Simon Singh at Hay Festival Winter Weekend in Wales

Simon Singh at Hay Festival Winter Weekend in Wales

There are two reasons in particular why I am looking forward to visiting Hay on Wye and talking about “The Simpsons and Their Mathematical Secrets”. First of all, the book was launched in Springfield. Not some town in America, but in Springfield… near Caerphilly.

Second, the most common mathematical term mentioned in “The Simpsons” is π (pi), and this number was invented in Wales. To be accurate, the concept was invented elsewhere, but the name was coined by William Jones from Anglesey (1669-1745). Jones, along with many others, earned his living by offering tutorials in London’s coffee houses in exchange for a penny. While he was plying his trade at these so-called Penny Universities, he was also working on a major treatise titled A New Introduction to the Mathematics, and this was the first book to employ the Greek letter π in the context of discussing the geometry of circles. Jones chose π because it is the initial letter of the Greek word pεριφ ρεια (periphereia), meaning circumference.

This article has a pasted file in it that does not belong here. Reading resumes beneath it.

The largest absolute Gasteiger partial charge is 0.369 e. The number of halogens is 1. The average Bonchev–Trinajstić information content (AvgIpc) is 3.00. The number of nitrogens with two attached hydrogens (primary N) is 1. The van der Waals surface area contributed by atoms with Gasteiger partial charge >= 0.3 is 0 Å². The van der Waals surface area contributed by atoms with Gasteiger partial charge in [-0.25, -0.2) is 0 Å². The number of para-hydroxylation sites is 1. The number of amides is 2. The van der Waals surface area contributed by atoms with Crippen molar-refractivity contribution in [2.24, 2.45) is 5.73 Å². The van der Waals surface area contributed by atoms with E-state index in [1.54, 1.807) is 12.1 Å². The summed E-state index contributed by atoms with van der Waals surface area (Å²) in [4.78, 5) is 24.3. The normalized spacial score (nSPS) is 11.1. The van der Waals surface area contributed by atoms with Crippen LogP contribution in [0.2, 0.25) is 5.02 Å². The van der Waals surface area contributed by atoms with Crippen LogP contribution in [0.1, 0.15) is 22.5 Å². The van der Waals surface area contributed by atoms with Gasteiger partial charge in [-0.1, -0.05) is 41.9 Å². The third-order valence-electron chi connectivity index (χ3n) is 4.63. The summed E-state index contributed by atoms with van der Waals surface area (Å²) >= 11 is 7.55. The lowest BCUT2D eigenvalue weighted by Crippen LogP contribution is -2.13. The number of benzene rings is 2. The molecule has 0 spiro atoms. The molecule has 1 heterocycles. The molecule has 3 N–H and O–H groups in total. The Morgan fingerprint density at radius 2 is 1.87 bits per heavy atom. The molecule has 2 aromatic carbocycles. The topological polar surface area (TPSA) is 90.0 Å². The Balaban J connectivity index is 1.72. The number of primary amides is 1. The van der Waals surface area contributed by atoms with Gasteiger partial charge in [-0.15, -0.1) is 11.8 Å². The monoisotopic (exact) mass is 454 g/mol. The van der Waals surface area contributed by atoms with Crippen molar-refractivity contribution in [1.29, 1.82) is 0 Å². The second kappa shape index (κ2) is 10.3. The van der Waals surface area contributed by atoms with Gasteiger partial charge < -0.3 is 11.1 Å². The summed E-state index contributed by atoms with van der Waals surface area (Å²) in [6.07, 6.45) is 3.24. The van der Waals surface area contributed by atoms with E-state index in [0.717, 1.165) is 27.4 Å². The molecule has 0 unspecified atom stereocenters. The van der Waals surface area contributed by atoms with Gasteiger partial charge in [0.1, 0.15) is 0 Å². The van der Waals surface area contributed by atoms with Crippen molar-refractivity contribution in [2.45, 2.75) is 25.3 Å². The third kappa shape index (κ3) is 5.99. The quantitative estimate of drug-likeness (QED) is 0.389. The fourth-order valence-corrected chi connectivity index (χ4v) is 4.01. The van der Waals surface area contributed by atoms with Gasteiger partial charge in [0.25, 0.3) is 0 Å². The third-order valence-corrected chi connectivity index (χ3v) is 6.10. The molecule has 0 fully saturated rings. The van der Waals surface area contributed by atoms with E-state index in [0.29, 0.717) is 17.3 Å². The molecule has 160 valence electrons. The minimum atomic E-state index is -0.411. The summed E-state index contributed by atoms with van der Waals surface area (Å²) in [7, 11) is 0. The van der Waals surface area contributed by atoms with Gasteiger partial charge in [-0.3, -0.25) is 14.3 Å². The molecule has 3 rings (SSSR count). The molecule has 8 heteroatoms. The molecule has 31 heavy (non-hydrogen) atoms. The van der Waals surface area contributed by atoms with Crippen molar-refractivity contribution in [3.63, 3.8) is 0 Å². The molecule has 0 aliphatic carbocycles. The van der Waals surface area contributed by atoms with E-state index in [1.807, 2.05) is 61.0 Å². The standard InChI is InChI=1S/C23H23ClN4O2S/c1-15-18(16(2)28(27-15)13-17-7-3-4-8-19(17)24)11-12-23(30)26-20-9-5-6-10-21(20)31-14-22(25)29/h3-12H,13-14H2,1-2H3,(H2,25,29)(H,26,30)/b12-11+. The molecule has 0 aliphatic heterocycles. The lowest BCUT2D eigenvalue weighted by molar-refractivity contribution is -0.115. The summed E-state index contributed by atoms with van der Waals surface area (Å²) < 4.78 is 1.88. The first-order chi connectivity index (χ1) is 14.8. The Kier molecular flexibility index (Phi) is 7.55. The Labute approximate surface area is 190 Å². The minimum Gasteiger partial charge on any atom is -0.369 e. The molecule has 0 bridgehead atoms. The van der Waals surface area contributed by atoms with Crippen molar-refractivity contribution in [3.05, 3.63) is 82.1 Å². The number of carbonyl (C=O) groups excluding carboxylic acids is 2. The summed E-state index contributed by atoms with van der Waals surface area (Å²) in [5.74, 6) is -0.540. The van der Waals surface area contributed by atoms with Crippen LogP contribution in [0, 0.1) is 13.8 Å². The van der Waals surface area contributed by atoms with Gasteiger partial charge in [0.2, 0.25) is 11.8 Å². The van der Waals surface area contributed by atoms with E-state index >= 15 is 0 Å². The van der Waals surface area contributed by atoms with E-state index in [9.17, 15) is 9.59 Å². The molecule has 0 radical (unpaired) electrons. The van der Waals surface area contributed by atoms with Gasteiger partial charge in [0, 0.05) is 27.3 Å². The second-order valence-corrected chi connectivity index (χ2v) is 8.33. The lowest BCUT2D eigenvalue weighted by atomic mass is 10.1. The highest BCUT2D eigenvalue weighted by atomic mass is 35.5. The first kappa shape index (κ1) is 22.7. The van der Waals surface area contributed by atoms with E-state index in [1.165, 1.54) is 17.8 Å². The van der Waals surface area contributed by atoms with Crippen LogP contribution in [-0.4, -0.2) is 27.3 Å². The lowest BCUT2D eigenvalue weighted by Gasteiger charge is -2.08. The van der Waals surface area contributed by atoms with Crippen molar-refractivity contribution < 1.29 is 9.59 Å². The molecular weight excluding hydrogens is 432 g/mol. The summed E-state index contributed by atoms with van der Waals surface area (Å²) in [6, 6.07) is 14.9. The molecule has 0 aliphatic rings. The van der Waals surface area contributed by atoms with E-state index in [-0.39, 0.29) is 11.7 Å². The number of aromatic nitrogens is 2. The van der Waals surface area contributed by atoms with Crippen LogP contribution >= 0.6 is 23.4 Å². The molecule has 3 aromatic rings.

Thanks to Jones, mathematicians with a warped sense of humour have been able to create all sorts of jokes based on the word pi. Indeed, the writers of ” The Simpsons” (many of whom have mathematical backgrounds) included a pi pun in “Simple Simpson” (2004). In this episode, Homer disguises himself as a superhero named Simple Simon, Your Friendly Neighborhood Pie Man, and punishes evildoers by flinging pies in their faces. The Pie Man’s first act of superheroism is to deliver retribution to someone who bullies Lisa. This is witnessed by a character named Drederick Tatum, Springfield’s famous ex-boxer, who proclaims: “We all know ‘πr2‘, but today ‘pie are justice’. I welcome it.”